Sir Charles Jones

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Sir Charles Jones BUY CDS

Born in Akron, Ohio but raised in Birmingham, Alabama Jones' has become one of the more famous faces on the "Southern Soul" scene. More of a bedroom crooner with a sexy image, slick contemporary R & B songs and smooth voice, Jones scored a Top 30 R & B album his second time out with "Love Machine". He followed this with the less stellar "Southern Soul"  before releasing "Thank You For Holding On" in 2005 on his own label Senator Jones' Hep Me Records put out a "Sir Charles & Friends" collection featuring three Jones tracks. In 2007 he again signed with Mardi Gras for a "Best Of", a DVD and two more full-length albums.  The most recent ("Tribute To The Legends") had Jones doing stylized versions of Soul classics like J. Blackfoot's "Taxi". It took another five years for "Portrait Of A Balladeer" to arrive in 2014.

This self taught writer, arranger, producer and engineer has won countless awards: American Blues Network's "International Entertainer of the year" for 4 straight years in a row 2001-2004; 2-time recipient for Album of the year (2002-2003) and 2-time recipient for the B.B King Achievement Award Recipient (2003-2004). He has also won several Blues Critic Awards for Southern Soul, including Artist Of The Year in 2008.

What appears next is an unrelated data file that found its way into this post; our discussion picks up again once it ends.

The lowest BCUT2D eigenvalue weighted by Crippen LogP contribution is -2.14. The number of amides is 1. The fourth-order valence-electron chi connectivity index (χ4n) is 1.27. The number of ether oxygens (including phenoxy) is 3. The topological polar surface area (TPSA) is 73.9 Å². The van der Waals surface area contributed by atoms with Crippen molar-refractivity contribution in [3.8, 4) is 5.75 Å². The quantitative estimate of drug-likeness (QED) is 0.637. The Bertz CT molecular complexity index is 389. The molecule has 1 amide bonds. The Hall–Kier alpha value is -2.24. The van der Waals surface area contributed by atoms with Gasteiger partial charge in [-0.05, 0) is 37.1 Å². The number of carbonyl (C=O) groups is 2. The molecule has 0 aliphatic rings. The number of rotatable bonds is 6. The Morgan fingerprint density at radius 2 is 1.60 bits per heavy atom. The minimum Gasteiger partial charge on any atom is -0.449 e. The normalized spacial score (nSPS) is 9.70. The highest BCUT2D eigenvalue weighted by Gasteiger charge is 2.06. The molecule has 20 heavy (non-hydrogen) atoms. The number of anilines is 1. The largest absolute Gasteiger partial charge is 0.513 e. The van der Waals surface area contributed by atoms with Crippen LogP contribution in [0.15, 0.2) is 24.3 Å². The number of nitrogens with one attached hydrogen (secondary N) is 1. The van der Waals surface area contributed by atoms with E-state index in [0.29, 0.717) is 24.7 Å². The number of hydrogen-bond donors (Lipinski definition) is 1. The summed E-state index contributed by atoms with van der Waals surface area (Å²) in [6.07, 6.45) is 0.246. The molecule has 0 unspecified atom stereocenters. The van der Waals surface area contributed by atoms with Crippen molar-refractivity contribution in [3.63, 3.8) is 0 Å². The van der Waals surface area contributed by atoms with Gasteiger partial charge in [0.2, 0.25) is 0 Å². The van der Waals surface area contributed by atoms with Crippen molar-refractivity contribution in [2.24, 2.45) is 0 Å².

Album Discography

"Sir Charles Jones" (Hep' Me 2000)

1. Just Like Fire
2. Natural Woman, A (You Make Me Feel Like)
3. Better Call Jody
4. Hang On
5. Stop Fooling Around
6. Take Care of Momma
7. If He Don't Love You
8. I Wish He Didn't Trust Me So Much
9. Candy Girl
10. Blues Spell

*** First record by Sir Charles is a smooth as silk contemporary soul effort of midtempo headbobbers and slow jams revealing Jones to be a fine soul tenor in the Marvin Gaye fashion. Jones also co-wrote 9 of the ten tracks like the funky "Better Call Jody" and the encouraging "Hang On". The slow, sweet ode to his mother ("Take Care Of Momma") is a right-hearted effort. Jones also does a good cover of Bobby Womack's "I Wish He Didn't Trust Me So Much". The only complaint is the sameness of Jones' melodies throughout.

"Love Machine" (Mardi Gras 2001)

1. Love Machine
2. Is There Anybody Lonely?
3. Friday
4. Just Can't Let Go
5. Let Me See You Move It
6. Tell Me How You Want It
7. Let's Get It On
8. For Better or Worse
9. Stop Fooling Around
10. Just Like Fire

***** Huge hit album even climbed the mainstream R & B charts to number 26 on the strength of smash hits like the pleading "Is Anybody Lonely?". Although he says he's lonely methinks he wasn't after this song hit the air. The party-starting "Friday" is a splendid weekend dancer. Jones fashions himself as a loverboy on the opening track. Here he's the "Love Machine" and even says "some ladies think I'm a robot/Cuz I make 'em just start shakin' with that good love". The come-hithers continue with the slick "Let's Get It On" (not the Marvin Gaye song) and the similar "Tell Me How You Want It". But he ain't lookin' to merely sex you up as evidenced by the romantic "Better Or Worse", which also features his most effective vocal. If you like your soul slick, sex-charged backed with a midtempo flow Jones is your man. One of the best albums of the "Southern Soul-Blues genre)